# Why do Afro-Caribbean pupils underachieve in education?

If you compare my achievements to those of other men of Afro-Caribbean descent, you’ll find that I buck the trend. I have two degrees, a masters degree in mathematics and a DPhil in Systems Biology (it’s essentially what they call a PhD at the University of Oxford). I’m also now a data scientist, so my day job involves writing artificial intelligence algorithms to solve business problems. In the eyes of many they would say that this constitutes success. I’m told that I’m also a role model and that many people would love to be in my position. So I guess that means that I am successful and, regardless of how I feel, it also makes me a role model too. However, this is all the more significant not only because of my academic achievements, and not only because I have the “sexiest job of the 21st century“, but simply because I’m of Afro-Caribbean descent.

# In conversation with Olubunmi Abidemi Fadipe-Joseph

Olubunmi is a Nigerian mathematician who gained her BSc Mathematics (first class honours) in 1995 and MSc in mathematics in 1999 from the University of Ibadan (the first university in Nigeria). She gained her PhD from the University of Ilorin, Nigeria in 2005, where she is currently a lecturer in the Department of Mathematics. She decided to study maths because “I loved doing calculations and everything related to mathematics right from my primary school. I always wanted to be a teacher, but then I discovered that as a lecturer I could do some research and so I carried on with my academic career. My father, a teacher, was my role model”. Continue reading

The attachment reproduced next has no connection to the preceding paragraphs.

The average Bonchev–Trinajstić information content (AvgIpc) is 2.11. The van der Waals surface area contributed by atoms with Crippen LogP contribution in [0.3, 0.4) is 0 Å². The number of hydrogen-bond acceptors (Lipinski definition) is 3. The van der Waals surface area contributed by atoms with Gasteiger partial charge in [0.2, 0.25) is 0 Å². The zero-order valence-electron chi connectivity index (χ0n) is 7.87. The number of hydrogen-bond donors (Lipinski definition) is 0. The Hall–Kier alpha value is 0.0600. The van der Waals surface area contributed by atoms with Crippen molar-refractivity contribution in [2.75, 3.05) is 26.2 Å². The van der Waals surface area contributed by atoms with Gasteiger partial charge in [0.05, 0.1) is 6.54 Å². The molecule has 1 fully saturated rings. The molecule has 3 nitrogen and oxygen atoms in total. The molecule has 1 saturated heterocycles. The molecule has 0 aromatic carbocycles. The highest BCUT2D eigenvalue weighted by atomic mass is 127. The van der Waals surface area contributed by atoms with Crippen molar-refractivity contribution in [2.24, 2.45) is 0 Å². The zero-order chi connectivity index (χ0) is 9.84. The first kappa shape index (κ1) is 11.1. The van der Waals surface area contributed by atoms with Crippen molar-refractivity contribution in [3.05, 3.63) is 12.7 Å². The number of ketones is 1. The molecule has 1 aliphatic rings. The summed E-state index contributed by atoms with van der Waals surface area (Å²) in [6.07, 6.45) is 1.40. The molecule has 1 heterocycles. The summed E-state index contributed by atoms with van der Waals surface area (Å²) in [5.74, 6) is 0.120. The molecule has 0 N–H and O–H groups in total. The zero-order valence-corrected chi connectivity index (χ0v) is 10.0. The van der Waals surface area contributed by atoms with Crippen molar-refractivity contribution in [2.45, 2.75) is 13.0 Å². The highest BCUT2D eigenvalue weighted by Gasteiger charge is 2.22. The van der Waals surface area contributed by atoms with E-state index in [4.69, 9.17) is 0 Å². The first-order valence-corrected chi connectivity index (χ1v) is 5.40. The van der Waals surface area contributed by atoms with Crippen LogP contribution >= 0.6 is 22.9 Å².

# You don’t need permission to be a great mathematician!

According to Dr Erica Walker’s book Beyond Banneker: Black Mathematicians and the Pursuit of Excellence it is estimated that there are approximately 300 living African-Americans who have a PhD in mathematics. An American columnist once implied that black people are incapable of genius because there has never been a black mathematician who has won the Fields Medal. This is an example of a racial stereotype of all black people, that they can’t excel in mathematics due to their intellectual inferiority.

My name is Nira Chamberlain, I am British born of Jamaican parentage and this is my mathematics story.
Edward J Farrell is a celebrated mathematician of the African Diaspora. In 1978, he introduced a general class of graph polynomials, called Farrell-polynomials. Let $F$ be a family of connected graphs (meaning there exists a path between each pair of nodes – a path can be made up of edges and other nodes). With each element $\alpha$ belonging to $F$, we can associate an indeterminate or weight $w_{\alpha}$. An $F$-cover of a graph $G$ is a spanning subgraph, all of whose components belong to $F$. A spanning subgraph is a subgraph which contains all nodes of the original graph. With each $F$-cover $C$ of $G$, we associate the weight $w(C)=\prod w_{\alpha}$, where the product is taken over all the components $\alpha$ in $C$. The $F$-polynomial of $G$ is $F(G;\underline{w})=\sum w(C)$, where $\underline{w}$ is a vector of indeterminates defined by $w_{\alpha}$ and the summation is taken over all the $F$-covers in $G$.
A tree is a graph in which any pair of nodes is connected by exactly one path. An $m$-star $S_m$ is a tree with $m+1$ nodes, containing a node of valency (degree) $m$ called the centre of the star, meaning it is joined to $m$ other nodes. These $m$ nodes of valency 1 are called tips. A proper star is a star that contains at least one edge. A 0-star is a component node and a 1-star is a component edge as shown below.  Continue reading